Un-edited Live session – http://www.youtube.com/watch?v=5gJL0nPoHEU
Tony Bemus, Mat Enders, and Mary Tomich
Sound bites by Mike Tanner
Kernel News: Mat
mainline: 3.18 2014-12-07 stable: 3.17.6 2014-12-07 longterm: 3.14.26 2014-12-06 longterm: 3.12.35 2014-12-10 longterm: 3.10.62 2014-12-06 longterm: 3.4.105 2014-12-01 longterm: 3.2.64 2014-11-05 longterm: 18.104.22.168 2014-12-13 linux-next: next-20141212 2014-12-12
Distro Talk: Tony
- 12-1 – Manjaro Linux 0.8.11
- 12-2 – Linux Lite 2.2
- 12-4 – antiX 14.3 “MX”
- 12-7 – MakuluLinux 7.0 “Xfce”
- 12-8 – SparkyLinux 3.6 “LXDE”, “MATE”, “Razor-qt”, “Xfce”
- 12-9 – Porteus 3.1
- 12-9 – FreeNAS 9.3
- 12-9 – Fedora 21
- 12-9 – Clonezilla Live 2.3.1-18
- 12-10 – Alpine Linux 3.1.0
- 12-13 – LinuxConsole 2.3
- 12-13 – Tanglu 2.0
Distro of the Week: Tony
- Debian – 1408
- openSUSE – 1419
- Ubuntu – 1595
- Mint – 2221
- Fedora – 2933
Mary Book Review
FreeBSD Mastery: Storage Essentials
By Michael W Lucas
I’m a fan of Michael W. Lucas and I am a new fan of PC-BSD which, of course, is FreeBSD under the hood. So it made perfect sense for me to review Lucas’ most recent book, FreeBSD Mastery: Storage Essentials.
FreeBSD Mastery: Storage Essentials was released in November 2014 by Tilted Windmill Press.
Lucas’ book starts with one of my favorite topic—Disks. He humorously titled the chapter-Chapter 0: Disks Suck. This chapter does double duty—it starts by Lucas laying a solid foundation about disks including quite a bit of detail about early file systems and and the tricks how disk manufacturers took advantage of a disk’s physical characteristics and used math tricks to increase the size/capacity of their drives—or give that appearance. It all depends on whether it’s measured in multiples of 1000 or powers of two. The devil’s in the details and the details are in the book. The rest of the chapter provides a mini-synopsis of each chapter in the book.
In Chapter 1: FreeBSD and Disks, Lucas introduces the reader to GEOM, In FreeBSD, the GEOM framework exists between the devices nodes, e.g. /dev/da0, and the disk’s device driver and handles the data exchanged between them. Lucas discusses individual instances of GEOM, also called geom ( lower case letters), that they can be stacked, taking the output of one class as the input for another geom. In this chapter, he also compares the capabilities of geoms and volume managers—they’re not the same. The unlimited flexibility of the geom is what really sets it apart.
Partitioning schemes are also covered in this chapter. Although there are several, two receive the lion-share of focus: MBR (master boot record) scheme and GPT (GUID partition table) scheme. Lucas notes the preference for GPT if you have modern hardware but he does not short shrift the MBR scheme which he covers in chapter 3.
Chapter 2: Using GUID Partition Tables Lucas opens this chapter by saying that GPT is the standard for partitioning on modern systems. Unlike MBR method with its slices and BSD partitions (which are covered in Chapter 3), the GPT method uses only uses partitions. All of the steps you need to set up a GPT disk are included and Lucas goes on to explain how FreeBSD tricks older hardware into using a GPT partition table by placing a PMBR or Protective MBR on the disk to give the older hardware a recognizable partition table and help it boot it.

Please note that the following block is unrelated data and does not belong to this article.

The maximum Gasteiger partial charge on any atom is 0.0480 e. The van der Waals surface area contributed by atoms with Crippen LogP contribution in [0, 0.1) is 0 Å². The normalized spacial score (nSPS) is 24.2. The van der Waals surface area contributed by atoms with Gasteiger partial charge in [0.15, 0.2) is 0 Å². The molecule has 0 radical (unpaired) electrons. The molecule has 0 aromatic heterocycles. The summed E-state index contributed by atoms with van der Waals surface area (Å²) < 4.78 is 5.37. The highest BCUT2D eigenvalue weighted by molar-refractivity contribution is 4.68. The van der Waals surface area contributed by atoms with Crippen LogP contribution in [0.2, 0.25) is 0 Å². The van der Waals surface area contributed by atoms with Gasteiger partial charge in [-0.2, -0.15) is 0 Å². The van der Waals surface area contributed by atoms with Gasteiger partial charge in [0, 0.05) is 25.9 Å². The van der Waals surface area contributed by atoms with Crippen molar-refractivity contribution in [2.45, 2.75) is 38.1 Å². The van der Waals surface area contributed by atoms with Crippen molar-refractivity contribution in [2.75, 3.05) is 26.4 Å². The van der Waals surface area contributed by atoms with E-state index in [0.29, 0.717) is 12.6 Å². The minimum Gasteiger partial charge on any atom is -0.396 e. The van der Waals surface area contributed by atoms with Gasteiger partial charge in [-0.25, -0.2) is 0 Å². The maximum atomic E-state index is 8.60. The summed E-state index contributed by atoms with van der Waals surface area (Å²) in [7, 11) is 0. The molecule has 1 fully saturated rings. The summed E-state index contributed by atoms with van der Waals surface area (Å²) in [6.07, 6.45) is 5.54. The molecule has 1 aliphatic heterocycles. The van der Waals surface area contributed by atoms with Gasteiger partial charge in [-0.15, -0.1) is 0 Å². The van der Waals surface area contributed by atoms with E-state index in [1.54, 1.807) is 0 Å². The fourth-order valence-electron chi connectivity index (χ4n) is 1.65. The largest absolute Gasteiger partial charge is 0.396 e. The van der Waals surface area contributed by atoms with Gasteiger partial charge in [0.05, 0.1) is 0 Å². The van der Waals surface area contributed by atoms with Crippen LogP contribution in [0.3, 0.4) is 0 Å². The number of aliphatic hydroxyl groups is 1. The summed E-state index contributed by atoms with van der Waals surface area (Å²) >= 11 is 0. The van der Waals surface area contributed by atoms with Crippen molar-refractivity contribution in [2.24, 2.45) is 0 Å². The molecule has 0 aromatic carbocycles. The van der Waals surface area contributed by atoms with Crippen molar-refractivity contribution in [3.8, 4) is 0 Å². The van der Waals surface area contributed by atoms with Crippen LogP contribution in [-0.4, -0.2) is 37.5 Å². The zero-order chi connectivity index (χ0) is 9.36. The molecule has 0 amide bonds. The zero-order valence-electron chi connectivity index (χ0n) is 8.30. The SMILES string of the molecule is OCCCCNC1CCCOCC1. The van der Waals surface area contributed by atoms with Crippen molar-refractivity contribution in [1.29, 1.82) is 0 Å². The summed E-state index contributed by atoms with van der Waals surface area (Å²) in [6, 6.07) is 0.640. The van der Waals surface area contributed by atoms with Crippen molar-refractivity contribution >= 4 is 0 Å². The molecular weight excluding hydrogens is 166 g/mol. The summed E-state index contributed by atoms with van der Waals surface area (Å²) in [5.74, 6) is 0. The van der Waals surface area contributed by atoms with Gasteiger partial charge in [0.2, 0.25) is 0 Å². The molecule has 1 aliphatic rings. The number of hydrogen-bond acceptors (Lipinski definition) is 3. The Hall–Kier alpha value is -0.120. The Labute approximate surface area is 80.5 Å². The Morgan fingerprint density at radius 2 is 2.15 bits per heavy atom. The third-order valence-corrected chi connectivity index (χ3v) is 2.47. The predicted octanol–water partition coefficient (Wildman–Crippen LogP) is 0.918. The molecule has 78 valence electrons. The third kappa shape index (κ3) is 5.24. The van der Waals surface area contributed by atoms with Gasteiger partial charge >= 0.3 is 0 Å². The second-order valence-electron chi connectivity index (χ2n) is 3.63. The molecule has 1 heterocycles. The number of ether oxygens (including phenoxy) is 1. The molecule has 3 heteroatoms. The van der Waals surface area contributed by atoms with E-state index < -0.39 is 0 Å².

Chapter 2 also contains a brief mention of the UEFI bootloader is mentioned here along with the cautionary note that the support for UEFI is in its early stages. But instructions are provided nonetheless, along with a suggestion of consulting the FreeBSD documentation.
Chapter 3: Using MBR Partitions – Lucas dives into this partition scheme in earnest in the third chapter, discussing the historical precedence for how FreeBSD held partition information. When it was ported to x86 hardware, FreeBSD had to contend with the MBR approach (maximum of four primary partitions—called slices in FreeBSD). Instead of adopting it, the FreeBSD project treated the MBR slice as a BSD disk, and use BSD disklabels for partitions inside those slices. The disklabel method apparently was too entwined with the kernel. He notes that FreeBSD disambiguated the word partition by calling them slices on MBR systems. Each slice can be thought of as a container to hold BSD partitions, with disklabels identifying the location of the BSD partitions. As is typical throughout the book, Lucas provides the specific commands to complete such tasks such as mbr the disk, create and remove slices, as well as actions involving disklabels.
Chapter 4 covers the Unix File system or UFS. According to Lucas many UFS concepts underlie other file systems and stresses the importance of knowing its basics so you can understand how FreeBSD manages file systems. What I learned is that UFS really consists of two components: the Unix File System, which handles the front-end, user-facing things like permissions, file names, putting files in directories, etc. and the Fast File System (aka FFS) which handles writing files to disk and arranging them for quick access. FFS was written by Kirk McKusick. Now I finally understand Fast File System’s role—it toils in the background while the UFS front-end gets all the attention.
Lucas explains how UFS handles today’s multiple storage options via a storage abstraction layer, vnodes. A vnode is a translation layer between the BSD kernel and the file system on the media you’re using. Lucas says they are never directly manipulated but you’ll encounter them whenever you’re dealing with storage, especially with different file systems. Lucas goes on to explain the various mounting options with UFS. I won’t go into detail because the commands are practically the same as Linux.
What was particularly interesting to me was the ability of UFS to change its behavior based on the fullness of the file system. On a nearly empty file system, it goes for speed. As the file system fills, it shifts to a mode that maximizes space utilization.
Lucas then steps through the process of creating and tuning a UFS file system. And I had no idea that the command background fsck lets FreeBSD perform a file system integrity check on a system running in multi-user mode.
UFS snapshots were covered in this chapter, including the actions to take to create and access snapshots. Again all this information was accompanied with the necessary commands.
Although FreeBSD also supports ZFS, Michael Lucas does not spend much time talking about ZFS. When reading the Afterword (Mat, that is found at the end of the book) I found out why—he plans to publish a book on ZFS and Specialty File Systems in 2015.